In a step which could see India put under tremendous pressure, the United States of America has decided to take a U-Turn from its initial position and is set to participate in China's One Belt, One Road (OBOR) initiative, being organised in Bejing.
The event, is to showcase and build momentum for its new 21st-century silk route, both land and maritime, and other similar initiatives which would lead to increasing connectivity with Asian and European countries and solidify its place in the world as a major trading partner.
In India, along with concerns over its sovereignty, it is also seen as a continuation of Chinese strategy of 'strings of pearls' which China uses to flex its muscle in India's neighbourhood.
The step of the US has put India in a dilemma as the change in its stance is early signal that the Trump administration is reframing the US-China relationship, according to Jagannath Panda, from the Institute for Defense Studies and Analysis, New Delhi.
India, which is still undecided on whether to send its representatives to the event to be held this Sunday and Monday, maintains that China has not built an environment of trust to carry out the belt and road projects.
The country's concerns on the Chinese project stem from what it perceives to be a lack of regard shown to issues raised by it that projects which are part of OBOR impinge its sovereignty.
For example, the China-Pakistan Economic Corridor, which is a part of the larger project, by which China is set to link the Xinjiang province with the Gwadar port in Pakistan and is to be built in Balochistan, passes through Gilgit-Baltistan region which India claims as its own.
Concerns such as these have led to the serious thoughts whether to send representatives to the event or not and if yes, officials of what level are to attend. Reports have claimed that the country may be represented by junior embassy level officials.
The thinking is that even if it does not attend, it may not lead to any immediate material loss to it as OBOR is not a membership-based organisation, and may even get India praise in certain quarters for taking a principled stand.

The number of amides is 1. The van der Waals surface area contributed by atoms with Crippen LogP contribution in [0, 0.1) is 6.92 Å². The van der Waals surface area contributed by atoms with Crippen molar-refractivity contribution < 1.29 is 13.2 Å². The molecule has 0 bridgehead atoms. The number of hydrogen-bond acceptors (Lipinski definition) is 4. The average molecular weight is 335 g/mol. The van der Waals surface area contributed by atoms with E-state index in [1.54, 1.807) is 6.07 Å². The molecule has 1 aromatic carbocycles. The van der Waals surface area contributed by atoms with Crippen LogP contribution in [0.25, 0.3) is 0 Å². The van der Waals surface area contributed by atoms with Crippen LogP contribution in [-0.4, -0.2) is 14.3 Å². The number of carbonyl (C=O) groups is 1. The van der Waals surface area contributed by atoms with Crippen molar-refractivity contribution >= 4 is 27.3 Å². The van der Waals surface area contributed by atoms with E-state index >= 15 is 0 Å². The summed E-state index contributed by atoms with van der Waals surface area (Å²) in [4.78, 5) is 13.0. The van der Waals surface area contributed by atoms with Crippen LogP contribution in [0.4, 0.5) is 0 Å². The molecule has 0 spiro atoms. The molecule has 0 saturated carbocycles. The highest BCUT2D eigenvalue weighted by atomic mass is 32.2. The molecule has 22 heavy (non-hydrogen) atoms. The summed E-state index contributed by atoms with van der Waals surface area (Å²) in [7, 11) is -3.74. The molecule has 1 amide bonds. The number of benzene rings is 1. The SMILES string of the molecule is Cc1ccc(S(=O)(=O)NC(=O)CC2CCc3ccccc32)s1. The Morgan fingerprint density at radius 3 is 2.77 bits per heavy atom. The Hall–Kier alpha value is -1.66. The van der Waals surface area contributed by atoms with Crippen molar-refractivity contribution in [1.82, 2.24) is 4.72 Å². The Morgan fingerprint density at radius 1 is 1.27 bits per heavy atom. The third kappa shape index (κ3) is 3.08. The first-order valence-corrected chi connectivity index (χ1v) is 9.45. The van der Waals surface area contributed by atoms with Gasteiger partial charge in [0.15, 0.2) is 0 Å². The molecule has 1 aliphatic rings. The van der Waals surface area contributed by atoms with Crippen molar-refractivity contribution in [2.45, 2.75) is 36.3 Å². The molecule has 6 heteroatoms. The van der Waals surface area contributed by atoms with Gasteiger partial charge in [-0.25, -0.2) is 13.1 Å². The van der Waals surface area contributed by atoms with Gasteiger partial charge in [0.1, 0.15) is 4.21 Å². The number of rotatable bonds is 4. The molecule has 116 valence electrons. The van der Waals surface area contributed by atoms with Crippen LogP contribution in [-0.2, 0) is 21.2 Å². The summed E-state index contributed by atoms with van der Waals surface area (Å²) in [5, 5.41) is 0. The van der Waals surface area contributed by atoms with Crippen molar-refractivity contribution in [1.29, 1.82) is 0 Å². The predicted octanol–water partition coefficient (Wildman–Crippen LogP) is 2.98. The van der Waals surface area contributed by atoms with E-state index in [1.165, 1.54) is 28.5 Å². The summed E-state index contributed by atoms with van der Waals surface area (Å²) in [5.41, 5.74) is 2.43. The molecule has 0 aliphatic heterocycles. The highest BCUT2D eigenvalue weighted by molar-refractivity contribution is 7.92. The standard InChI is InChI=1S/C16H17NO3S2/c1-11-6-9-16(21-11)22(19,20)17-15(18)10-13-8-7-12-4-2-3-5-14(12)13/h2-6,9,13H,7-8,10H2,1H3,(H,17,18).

Other than officials, academics from India may be present at the meet which is to see representation from over 50 countries including organisations such the World Bank.
The US has now decided to send senior representation to the event, with an inter-agency delegation led by Matthew Pottinger, a top adviser to the Trump administration and National Security Council senior director for East Asia to take part.
But many see it to be a trade-off between the country and China after the latter's commitment to buy American beef as part of the Donal Trumps's '100-day plan' agreement, and in return, the US will not only attend the event but also allow Chinese banks to expand their operation in the US.
The decision seems to be a direct result of the meeting between Trump and the Chinese President Xi Jinping when the Chinese leader visited the US last month. Chinese vice-finance minister Zhu Guangyao is reported to have said, "We welcome all countries to attend. And we welcome the United States' attendance as the world's largest economy."
Out of the representatives of different countries, head of state's of more than 29 countries are to be present for the programme. And now with the entry of the US into the fray, along with countries like Britain and Germany, China's dominant position in the programme may be somewhat diluted.
Other countries that are taking part include Japan and South Korea, which have military differences with China, as well as other countries engaged in territorial disputes with China over the South China Sea issue, including Vietnam and Indonesia. Pakistan, Nepal and Sri Lanka will also take part.
China may be put under pressure on the issue of transparency as other developed countries may ask for more details related to its plans, and whether it would follow internationally-accepted standards on environment and labour in the projects which include six economic corridors but have not seen any reliable map made available.
According to reports, Tom Miller, author of a recent book, China's Asian Dream, said, "What actually gets built will depend on what deals Chinese companies or the government make with other countries, abroad or on the deals that the Chinese government makes with other governments abroad, and no one knows exactly what those are going to be."